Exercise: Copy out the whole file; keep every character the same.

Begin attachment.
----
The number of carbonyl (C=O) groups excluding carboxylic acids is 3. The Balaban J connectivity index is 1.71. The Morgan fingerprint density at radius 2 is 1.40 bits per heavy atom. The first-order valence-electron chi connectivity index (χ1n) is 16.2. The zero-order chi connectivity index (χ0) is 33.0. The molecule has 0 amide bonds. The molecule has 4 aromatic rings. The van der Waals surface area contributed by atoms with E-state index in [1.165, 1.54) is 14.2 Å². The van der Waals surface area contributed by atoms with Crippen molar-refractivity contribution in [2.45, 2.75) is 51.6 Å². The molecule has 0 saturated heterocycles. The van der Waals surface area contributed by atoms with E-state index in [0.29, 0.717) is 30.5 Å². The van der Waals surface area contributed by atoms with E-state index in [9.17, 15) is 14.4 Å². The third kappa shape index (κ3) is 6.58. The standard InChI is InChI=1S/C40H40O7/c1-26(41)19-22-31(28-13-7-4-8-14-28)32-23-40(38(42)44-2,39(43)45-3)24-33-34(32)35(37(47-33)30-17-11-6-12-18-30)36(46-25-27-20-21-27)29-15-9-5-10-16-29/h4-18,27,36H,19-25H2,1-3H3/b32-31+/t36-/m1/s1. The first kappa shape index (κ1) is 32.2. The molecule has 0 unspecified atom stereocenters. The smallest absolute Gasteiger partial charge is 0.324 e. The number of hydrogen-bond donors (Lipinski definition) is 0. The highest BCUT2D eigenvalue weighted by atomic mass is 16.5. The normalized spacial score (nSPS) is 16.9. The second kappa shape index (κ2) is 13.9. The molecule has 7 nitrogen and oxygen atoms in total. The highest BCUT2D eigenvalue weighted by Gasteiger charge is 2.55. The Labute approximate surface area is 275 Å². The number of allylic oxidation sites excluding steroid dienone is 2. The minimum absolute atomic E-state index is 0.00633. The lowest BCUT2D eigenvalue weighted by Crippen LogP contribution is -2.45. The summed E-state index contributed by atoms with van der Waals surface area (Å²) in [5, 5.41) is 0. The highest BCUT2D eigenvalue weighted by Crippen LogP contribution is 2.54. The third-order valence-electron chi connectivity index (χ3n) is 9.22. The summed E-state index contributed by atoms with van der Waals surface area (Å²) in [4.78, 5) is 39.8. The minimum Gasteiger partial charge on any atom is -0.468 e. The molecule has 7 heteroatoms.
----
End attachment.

The number of carbonyl (C=O) groups excluding carboxylic acids is 3. The Balaban J connectivity index is 1.71. The Morgan fingerprint density at radius 2 is 1.40 bits per heavy atom. The first-order valence-electron chi connectivity index (χ1n) is 16.2. The zero-order chi connectivity index (χ0) is 33.0. The molecule has 0 amide bonds. The molecule has 4 aromatic rings. The van der Waals surface area contributed by atoms with E-state index in [1.165, 1.54) is 14.2 Å². The van der Waals surface area contributed by atoms with Crippen molar-refractivity contribution in [2.45, 2.75) is 51.6 Å². The molecule has 0 saturated heterocycles. The van der Waals surface area contributed by atoms with E-state index in [0.29, 0.717) is 30.5 Å². The van der Waals surface area contributed by atoms with E-state index in [9.17, 15) is 14.4 Å². The third kappa shape index (κ3) is 6.58. The standard InChI is InChI=1S/C40H40O7/c1-26(41)19-22-31(28-13-7-4-8-14-28)32-23-40(38(42)44-2,39(43)45-3)24-33-34(32)35(37(47-33)30-17-11-6-12-18-30)36(46-25-27-20-21-27)29-15-9-5-10-16-29/h4-18,27,36H,19-25H2,1-3H3/b32-31+/t36-/m1/s1. The first kappa shape index (κ1) is 32.2. The molecule has 0 unspecified atom stereocenters. The smallest absolute Gasteiger partial charge is 0.324 e. The number of hydrogen-bond donors (Lipinski definition) is 0. The highest BCUT2D eigenvalue weighted by atomic mass is 16.5. The normalized spacial score (nSPS) is 16.9. The second kappa shape index (κ2) is 13.9. The molecule has 7 nitrogen and oxygen atoms in total. The highest BCUT2D eigenvalue weighted by Gasteiger charge is 2.55. The Labute approximate surface area is 275 Å². The number of allylic oxidation sites excluding steroid dienone is 2. The minimum absolute atomic E-state index is 0.00633. The lowest BCUT2D eigenvalue weighted by Crippen LogP contribution is -2.45. The summed E-state index contributed by atoms with van der Waals surface area (Å²) in [5, 5.41) is 0. The highest BCUT2D eigenvalue weighted by Crippen LogP contribution is 2.54. The third-order valence-electron chi connectivity index (χ3n) is 9.22. The summed E-state index contributed by atoms with van der Waals surface area (Å²) in [4.78, 5) is 39.8. The minimum Gasteiger partial charge on any atom is -0.468 e. The molecule has 7 heteroatoms.